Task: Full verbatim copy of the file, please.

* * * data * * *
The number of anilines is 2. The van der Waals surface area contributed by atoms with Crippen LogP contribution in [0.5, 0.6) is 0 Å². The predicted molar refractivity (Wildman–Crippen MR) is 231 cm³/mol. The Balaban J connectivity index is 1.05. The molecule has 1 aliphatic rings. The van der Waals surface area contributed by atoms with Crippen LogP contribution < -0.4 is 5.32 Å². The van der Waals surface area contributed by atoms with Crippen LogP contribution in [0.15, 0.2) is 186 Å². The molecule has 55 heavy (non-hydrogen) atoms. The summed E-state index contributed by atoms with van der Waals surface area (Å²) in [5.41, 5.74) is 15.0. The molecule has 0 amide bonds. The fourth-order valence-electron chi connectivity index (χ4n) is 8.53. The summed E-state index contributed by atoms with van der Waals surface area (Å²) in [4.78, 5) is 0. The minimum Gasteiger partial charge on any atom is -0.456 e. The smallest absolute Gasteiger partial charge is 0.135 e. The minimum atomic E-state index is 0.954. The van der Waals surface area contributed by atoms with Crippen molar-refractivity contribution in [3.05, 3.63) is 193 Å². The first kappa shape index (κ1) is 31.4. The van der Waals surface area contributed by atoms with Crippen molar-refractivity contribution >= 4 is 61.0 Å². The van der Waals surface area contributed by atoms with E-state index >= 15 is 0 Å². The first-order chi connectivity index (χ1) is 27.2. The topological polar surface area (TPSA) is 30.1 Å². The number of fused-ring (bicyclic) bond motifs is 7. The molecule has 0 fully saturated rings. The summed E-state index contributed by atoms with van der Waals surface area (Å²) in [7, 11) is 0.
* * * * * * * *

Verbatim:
The number of anilines is 2. The van der Waals surface area contributed by atoms with Crippen LogP contribution in [0.5, 0.6) is 0 Å². The predicted molar refractivity (Wildman–Crippen MR) is 231 cm³/mol. The Balaban J connectivity index is 1.05. The molecule has 1 aliphatic rings. The van der Waals surface area contributed by atoms with Crippen LogP contribution < -0.4 is 5.32 Å². The van der Waals surface area contributed by atoms with Crippen LogP contribution in [0.15, 0.2) is 186 Å². The molecule has 55 heavy (non-hydrogen) atoms. The summed E-state index contributed by atoms with van der Waals surface area (Å²) in [5.41, 5.74) is 15.0. The molecule has 0 amide bonds. The fourth-order valence-electron chi connectivity index (χ4n) is 8.53. The summed E-state index contributed by atoms with van der Waals surface area (Å²) in [4.78, 5) is 0. The minimum Gasteiger partial charge on any atom is -0.456 e. The smallest absolute Gasteiger partial charge is 0.135 e. The minimum atomic E-state index is 0.954. The van der Waals surface area contributed by atoms with Crippen molar-refractivity contribution in [3.05, 3.63) is 193 Å². The first kappa shape index (κ1) is 31.4. The van der Waals surface area contributed by atoms with Crippen molar-refractivity contribution >= 4 is 61.0 Å². The van der Waals surface area contributed by atoms with E-state index >= 15 is 0 Å². The first-order chi connectivity index (χ1) is 27.2. The topological polar surface area (TPSA) is 30.1 Å². The number of fused-ring (bicyclic) bond motifs is 7. The molecule has 0 fully saturated rings. The summed E-state index contributed by atoms with van der Waals surface area (Å²) in [7, 11) is 0.